Hey there! Yes, you. Lawyer? Client? (Both?) Doesn’t matter, for if you fall into either category, my words about files and storage matter.

When I started practicing law, 40 years ago this Friday, we had carbon paper, with Olivetti 351s on the near horizon. (A screen about three-eighths of an inch high and maybe three inches long, affording a typist a brief opportunity to correct a typo before the print hit the page.) And, everything that mattered got saved in a manila folder.

The firm with which I practiced from 1983 until 1999 had off-site storage, along with an interior room – Purgatory, to me – where we kept finished matters until the room filled up. Then, off-site. How long in off-site storage? Until the client requested the file or … does Out.Of.Site.Out.Of.Mind resonate?

Now, I work without paper almost exclusively. Off to court and I need something in front of me? Well, I haven’t been inside a courtroom since November 3, 2020 but, if that happens again – likely – I print what I need. And for phone, Teams, or Zoom encounters, that’s why we have two monitors.

In 2017 – I remember the day, because I taught an ethics program and, then, flew to London – a lawyer posed a question about returning a file. He had a scanned file and a paper copy. Client could not access copies from the disc, and the lawyer didn’t want to part with the several Banker Boxes. “Give ‘im the effing paper, for f***’s sake, and you’ll have less boxes to store.” Lawyer was not buying what I was selling. My delivery, maybe?

Then there’s the whole debate about keeping original wills, to get the probate business when the client dies. (Discussed previously, here.) Bottom line: get the documents to the client.

I write about files because my daughter and son-in-law arrive on Wednesday for a brief visit. Checking up on me after not seeing me for 21 months, I think. They want to deal with The Dish Room – the bedroom fill of my mom’s china from my mom that must find its way out of my house – and the garage, still full of the detritus of my prior life. Nice people!!!

So, files? I moved the 30 or so Banker Boxes full of files out of the garage. Accumulated paper from lots of years. A bit of it matters; much doesn’t, either because it never did, or because time passes. The Arizona Attorney Ethics Advisory Committee issued Opinion No. EO-19-0009 about a year ago. Basically, lawyers must keep necessary records, for the purpose of providing effective representation and to allow someone else to take over if the lawyer gets fired, quits, or dies. In addition, the client has a right to a copy of the file. (If you’re a lawyer, read this Ethics Opinion, NOW! If you’re a lawyer and you’re fighting with a client about file issues, stop it! NOW!)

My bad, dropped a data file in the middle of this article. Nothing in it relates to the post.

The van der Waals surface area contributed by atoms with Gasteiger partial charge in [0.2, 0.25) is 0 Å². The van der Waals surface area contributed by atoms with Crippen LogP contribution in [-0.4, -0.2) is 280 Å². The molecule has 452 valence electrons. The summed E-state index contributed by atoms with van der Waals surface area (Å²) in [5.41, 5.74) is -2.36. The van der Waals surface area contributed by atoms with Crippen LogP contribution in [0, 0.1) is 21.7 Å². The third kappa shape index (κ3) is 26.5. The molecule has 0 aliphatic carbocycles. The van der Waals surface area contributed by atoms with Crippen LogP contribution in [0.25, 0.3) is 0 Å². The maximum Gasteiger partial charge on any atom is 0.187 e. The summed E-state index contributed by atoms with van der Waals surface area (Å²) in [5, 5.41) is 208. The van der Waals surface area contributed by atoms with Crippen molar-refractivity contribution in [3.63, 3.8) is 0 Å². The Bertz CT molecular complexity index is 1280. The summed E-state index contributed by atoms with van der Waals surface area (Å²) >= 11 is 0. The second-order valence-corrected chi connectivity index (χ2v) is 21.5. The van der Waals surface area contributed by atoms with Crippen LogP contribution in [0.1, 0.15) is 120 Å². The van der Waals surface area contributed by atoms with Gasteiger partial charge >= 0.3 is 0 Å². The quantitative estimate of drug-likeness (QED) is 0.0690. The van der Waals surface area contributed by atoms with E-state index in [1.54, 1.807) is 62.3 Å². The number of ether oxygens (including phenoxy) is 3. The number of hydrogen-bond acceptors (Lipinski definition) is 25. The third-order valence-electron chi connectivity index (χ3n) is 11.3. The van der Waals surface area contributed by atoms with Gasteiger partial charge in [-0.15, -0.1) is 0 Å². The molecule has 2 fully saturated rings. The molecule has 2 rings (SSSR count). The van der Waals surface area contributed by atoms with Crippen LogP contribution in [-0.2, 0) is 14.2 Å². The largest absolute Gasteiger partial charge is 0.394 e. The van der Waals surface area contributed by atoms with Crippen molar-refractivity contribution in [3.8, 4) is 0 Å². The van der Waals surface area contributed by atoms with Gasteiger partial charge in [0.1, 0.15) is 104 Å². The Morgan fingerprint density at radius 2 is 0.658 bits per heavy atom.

Curiously, the literature which deals with clients and files focuses on what the lawyer must give the client. Knowing about the drip, drip, drip of thousands of dollars, spent over 17 years to store files we could have returned or shredded, I focus on getting the paper away from me. Or, more accurately, I focus on that issue when I advise lawyers, and the impending Garage Purge focuses me, now.

If I have been privileged to serve you, you may be hearing from me soon. You will have a choice: let me get the paper to you or tell me I should arrange for shredding. (One more option: for smaller files, we can scan and shred.) Reality? You already have much of what sits in the boxes: documents we sent to you, records you gave to me, and material that may have been provided to both of us. As for what you might not have, much of it can be replicated: pleadings sit electronically on courthouse servers, and we have much of what involves your matter scanned.

We talk often in this world of ours about waste, and what to do with it. What my profession generates lacks the half life of nuclear reactor residue but turning printed paper into a recycled product helps. And, if I can get rid of most of 30 boxes – and what Cate and Zack will take and toss – maybe I can park my car indoors.